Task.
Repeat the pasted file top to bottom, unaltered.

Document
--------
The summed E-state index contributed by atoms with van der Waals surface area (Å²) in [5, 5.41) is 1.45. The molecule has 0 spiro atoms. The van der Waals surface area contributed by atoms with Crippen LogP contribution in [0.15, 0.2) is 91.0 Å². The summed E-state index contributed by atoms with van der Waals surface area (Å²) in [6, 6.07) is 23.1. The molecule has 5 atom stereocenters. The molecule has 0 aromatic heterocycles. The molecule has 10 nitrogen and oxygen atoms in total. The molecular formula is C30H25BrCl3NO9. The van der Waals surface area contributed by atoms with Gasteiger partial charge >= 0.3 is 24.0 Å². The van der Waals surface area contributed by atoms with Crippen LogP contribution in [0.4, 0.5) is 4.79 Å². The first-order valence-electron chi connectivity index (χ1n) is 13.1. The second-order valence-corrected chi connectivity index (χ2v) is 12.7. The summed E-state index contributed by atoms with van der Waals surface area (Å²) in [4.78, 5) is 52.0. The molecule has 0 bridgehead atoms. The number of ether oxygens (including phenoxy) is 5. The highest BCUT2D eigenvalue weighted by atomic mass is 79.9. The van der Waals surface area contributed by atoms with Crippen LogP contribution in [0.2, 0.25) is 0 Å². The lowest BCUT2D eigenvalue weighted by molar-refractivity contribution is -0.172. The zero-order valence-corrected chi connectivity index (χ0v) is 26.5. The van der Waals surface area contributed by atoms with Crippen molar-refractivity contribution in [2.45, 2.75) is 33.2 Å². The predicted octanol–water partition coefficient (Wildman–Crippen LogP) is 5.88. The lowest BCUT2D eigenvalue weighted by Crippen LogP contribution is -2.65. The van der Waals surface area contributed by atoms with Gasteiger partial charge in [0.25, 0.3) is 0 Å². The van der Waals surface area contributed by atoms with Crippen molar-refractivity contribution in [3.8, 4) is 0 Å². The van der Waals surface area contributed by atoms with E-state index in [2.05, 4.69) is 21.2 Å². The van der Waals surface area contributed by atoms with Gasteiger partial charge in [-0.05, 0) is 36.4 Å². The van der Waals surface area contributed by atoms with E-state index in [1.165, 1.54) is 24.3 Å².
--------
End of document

The summed E-state index contributed by atoms with van der Waals surface area (Å²) in [5, 5.41) is 1.45. The molecule has 0 spiro atoms. The van der Waals surface area contributed by atoms with Crippen LogP contribution in [0.15, 0.2) is 91.0 Å². The summed E-state index contributed by atoms with van der Waals surface area (Å²) in [6, 6.07) is 23.1. The molecule has 5 atom stereocenters. The molecule has 0 aromatic heterocycles. The molecule has 10 nitrogen and oxygen atoms in total. The molecular formula is C30H25BrCl3NO9. The van der Waals surface area contributed by atoms with Gasteiger partial charge >= 0.3 is 24.0 Å². The van der Waals surface area contributed by atoms with Crippen LogP contribution in [0.4, 0.5) is 4.79 Å². The first-order valence-electron chi connectivity index (χ1n) is 13.1. The second-order valence-corrected chi connectivity index (χ2v) is 12.7. The summed E-state index contributed by atoms with van der Waals surface area (Å²) in [4.78, 5) is 52.0. The molecule has 0 bridgehead atoms. The number of ether oxygens (including phenoxy) is 5. The highest BCUT2D eigenvalue weighted by atomic mass is 79.9. The van der Waals surface area contributed by atoms with Crippen LogP contribution in [0.2, 0.25) is 0 Å². The lowest BCUT2D eigenvalue weighted by molar-refractivity contribution is -0.172. The zero-order valence-corrected chi connectivity index (χ0v) is 26.5. The van der Waals surface area contributed by atoms with Crippen molar-refractivity contribution in [2.45, 2.75) is 33.2 Å². The predicted octanol–water partition coefficient (Wildman–Crippen LogP) is 5.88. The lowest BCUT2D eigenvalue weighted by Crippen LogP contribution is -2.65. The van der Waals surface area contributed by atoms with Gasteiger partial charge in [0.25, 0.3) is 0 Å². The van der Waals surface area contributed by atoms with Crippen molar-refractivity contribution in [3.8, 4) is 0 Å². The van der Waals surface area contributed by atoms with E-state index in [2.05, 4.69) is 21.2 Å². The van der Waals surface area contributed by atoms with Gasteiger partial charge in [-0.05, 0) is 36.4 Å². The van der Waals surface area contributed by atoms with E-state index in [1.165, 1.54) is 24.3 Å².